A recent decision from the U.S. Supreme Court serves as an excellent reminder to pay attention to the details of a claim, beginning at the earliest point in a case. In Fort Bend Co v Davis, ___ U.S. ___ (2019), the Court held that Title VII’s charge‑filing requirement is not jurisdictional in nature.
For those of us who might be scratching our heads, the concept is quite simple once we’ve discarded with the legalese. As you probably know, Title VII is federal legislation that prohibits discrimination in the employment context on the basis of sex, race, color, religion, or national origin. Title VII doesn’t let a plaintiff just file suit with a court, however. Instead, a complainant must file a charge with the EEOC, which then investigates and evaluates the merit of the claim. If the EEOC doesn’t pursue the claim itself, the complainant must then obtain a right‑to‑sue letter to file suit in court.
In Davis, the complainant filed a charge with the EEOC, alleging sexual harassment and retaliation. After she filed the charge, her employer allegedly engaged in religion‑based discrimination. To reflect the added charge, she handwrote “religion” on her intake questionnaire with the EEOC, but she did not amend her formal charge document to include religious discrimination. After her charge was closed, she filed suit in federal court and pursued the action until, years later, only the religion claim remained. For the first time, the employer alleged that her religion claim should be dismissed because she never amended her formal charge document with the EEOC to include it. In other words, she did not meet the requirement that she file a charge with the EEOC to investigate her religion claim and give her a right‑to‑sue letter.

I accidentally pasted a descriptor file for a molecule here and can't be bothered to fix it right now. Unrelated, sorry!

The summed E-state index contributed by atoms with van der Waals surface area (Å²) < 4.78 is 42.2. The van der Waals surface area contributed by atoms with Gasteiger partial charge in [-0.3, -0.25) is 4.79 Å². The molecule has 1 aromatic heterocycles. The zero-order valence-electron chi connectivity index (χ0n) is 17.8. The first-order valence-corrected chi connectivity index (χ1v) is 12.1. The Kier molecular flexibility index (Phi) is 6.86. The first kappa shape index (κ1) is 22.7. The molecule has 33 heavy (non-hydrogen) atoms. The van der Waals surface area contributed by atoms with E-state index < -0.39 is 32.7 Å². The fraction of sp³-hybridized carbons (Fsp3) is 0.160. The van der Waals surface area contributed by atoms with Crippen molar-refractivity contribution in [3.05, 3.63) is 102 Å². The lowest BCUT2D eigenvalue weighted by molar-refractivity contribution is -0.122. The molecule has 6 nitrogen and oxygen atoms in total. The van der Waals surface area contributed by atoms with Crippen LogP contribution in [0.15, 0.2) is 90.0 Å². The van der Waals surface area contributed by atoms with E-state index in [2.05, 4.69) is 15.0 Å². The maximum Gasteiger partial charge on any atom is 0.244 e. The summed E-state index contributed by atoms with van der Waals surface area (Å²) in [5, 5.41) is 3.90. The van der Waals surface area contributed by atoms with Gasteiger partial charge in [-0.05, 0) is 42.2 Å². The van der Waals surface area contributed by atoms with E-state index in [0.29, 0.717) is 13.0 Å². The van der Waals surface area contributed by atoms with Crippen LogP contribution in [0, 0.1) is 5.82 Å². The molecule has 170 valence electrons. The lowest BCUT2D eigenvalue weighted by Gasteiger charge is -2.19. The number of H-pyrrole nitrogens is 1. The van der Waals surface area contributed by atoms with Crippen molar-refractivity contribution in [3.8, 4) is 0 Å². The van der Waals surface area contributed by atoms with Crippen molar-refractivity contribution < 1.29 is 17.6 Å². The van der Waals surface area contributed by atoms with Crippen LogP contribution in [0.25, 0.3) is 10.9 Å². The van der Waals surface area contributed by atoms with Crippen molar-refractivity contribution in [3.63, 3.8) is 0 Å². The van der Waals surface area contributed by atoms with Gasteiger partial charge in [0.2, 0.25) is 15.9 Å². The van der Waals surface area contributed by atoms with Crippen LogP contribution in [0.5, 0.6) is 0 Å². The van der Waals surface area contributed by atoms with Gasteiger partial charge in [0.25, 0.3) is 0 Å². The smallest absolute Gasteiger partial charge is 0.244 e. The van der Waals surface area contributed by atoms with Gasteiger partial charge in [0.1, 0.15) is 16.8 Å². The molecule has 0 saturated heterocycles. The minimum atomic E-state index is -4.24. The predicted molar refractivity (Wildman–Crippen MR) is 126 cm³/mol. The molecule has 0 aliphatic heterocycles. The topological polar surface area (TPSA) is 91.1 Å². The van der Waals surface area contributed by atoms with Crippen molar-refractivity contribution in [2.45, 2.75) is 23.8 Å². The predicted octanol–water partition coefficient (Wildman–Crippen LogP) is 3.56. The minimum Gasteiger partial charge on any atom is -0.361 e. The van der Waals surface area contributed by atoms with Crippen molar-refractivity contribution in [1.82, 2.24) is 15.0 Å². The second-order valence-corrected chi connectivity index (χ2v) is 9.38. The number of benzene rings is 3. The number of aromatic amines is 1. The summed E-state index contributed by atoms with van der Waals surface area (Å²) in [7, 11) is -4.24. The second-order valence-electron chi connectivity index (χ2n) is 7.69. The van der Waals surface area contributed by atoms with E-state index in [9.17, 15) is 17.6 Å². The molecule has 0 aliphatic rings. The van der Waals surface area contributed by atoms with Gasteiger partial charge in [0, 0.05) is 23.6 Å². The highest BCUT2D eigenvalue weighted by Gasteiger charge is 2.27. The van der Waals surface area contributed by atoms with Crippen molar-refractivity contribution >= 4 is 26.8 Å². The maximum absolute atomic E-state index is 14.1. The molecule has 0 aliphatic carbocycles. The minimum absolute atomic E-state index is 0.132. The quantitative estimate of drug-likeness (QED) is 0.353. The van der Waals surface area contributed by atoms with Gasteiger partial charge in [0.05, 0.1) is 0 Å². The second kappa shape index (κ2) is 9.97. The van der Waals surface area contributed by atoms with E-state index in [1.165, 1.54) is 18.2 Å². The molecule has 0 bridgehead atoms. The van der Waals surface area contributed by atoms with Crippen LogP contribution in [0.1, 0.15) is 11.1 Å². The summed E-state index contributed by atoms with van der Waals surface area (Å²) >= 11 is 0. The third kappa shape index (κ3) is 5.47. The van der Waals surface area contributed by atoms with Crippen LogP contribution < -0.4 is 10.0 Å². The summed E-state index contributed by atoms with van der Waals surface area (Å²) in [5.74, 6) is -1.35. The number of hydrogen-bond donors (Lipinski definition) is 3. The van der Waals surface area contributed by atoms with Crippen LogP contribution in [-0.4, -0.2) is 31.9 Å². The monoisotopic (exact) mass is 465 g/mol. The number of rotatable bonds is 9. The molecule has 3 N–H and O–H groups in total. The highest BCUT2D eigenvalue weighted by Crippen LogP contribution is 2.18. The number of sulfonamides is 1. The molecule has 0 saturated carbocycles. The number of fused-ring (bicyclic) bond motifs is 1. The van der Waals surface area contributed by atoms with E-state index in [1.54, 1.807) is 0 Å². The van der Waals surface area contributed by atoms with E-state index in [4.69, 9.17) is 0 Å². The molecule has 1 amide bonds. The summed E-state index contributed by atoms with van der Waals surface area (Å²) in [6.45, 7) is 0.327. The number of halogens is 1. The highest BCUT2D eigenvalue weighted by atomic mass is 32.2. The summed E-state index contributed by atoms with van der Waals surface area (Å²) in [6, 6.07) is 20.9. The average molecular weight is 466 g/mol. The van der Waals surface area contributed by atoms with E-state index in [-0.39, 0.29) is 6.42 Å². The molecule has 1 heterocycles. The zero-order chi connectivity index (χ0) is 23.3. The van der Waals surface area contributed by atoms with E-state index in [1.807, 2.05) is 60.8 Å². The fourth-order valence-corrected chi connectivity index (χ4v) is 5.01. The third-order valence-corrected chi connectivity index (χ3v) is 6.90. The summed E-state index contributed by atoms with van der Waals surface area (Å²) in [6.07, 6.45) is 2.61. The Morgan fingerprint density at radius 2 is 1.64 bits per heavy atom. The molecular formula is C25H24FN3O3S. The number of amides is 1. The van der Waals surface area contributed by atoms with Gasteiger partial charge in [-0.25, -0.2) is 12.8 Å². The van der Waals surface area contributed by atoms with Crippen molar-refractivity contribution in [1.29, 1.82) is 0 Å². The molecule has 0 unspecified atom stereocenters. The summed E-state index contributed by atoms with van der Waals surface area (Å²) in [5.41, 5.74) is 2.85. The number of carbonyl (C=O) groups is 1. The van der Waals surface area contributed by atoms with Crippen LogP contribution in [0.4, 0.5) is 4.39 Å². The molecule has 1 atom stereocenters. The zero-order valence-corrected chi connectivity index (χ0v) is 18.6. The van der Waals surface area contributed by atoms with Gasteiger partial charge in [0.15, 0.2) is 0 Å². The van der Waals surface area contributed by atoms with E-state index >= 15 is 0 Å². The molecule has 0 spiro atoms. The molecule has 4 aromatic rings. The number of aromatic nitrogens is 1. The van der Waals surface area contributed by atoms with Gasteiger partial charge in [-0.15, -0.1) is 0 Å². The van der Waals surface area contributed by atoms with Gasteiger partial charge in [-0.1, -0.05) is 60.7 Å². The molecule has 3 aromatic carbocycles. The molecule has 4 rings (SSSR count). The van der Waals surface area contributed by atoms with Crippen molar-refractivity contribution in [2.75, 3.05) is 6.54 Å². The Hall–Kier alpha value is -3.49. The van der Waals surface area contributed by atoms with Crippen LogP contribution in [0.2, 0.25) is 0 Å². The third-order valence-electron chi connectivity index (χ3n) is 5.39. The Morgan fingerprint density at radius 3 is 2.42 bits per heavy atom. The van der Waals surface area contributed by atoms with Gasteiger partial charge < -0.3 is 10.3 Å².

A unanimous Supreme Court disagreed. Justice Ginsburg wrote that the requirement is not “jurisdictional” in nature – meaning that, unlike a case where a court lacks the authority to rule on the case because of the type of subject involved or because the people involved are under the jurisdiction of a different court, the court was still able to reach the merits of this case because the case had carried on so long without objection from the defendant. The bottom line is that the defendant sat on its hands too long; if it had made its objection at the beginning of the case, the court would have likely told the plaintiff she needed to go back and obtain a right‑to‑sue letter from the EEOC with respect to her claim of religious discrimination.
Davis is a good reminder to closely review all aspects of a case at the earliest time possible. Importantly, many objections are considered waived if they are not raised immediately. The defendant in Davis learned a hard lesson from its error – make sure the same doesn’t happen to you.
The case may be accessed here.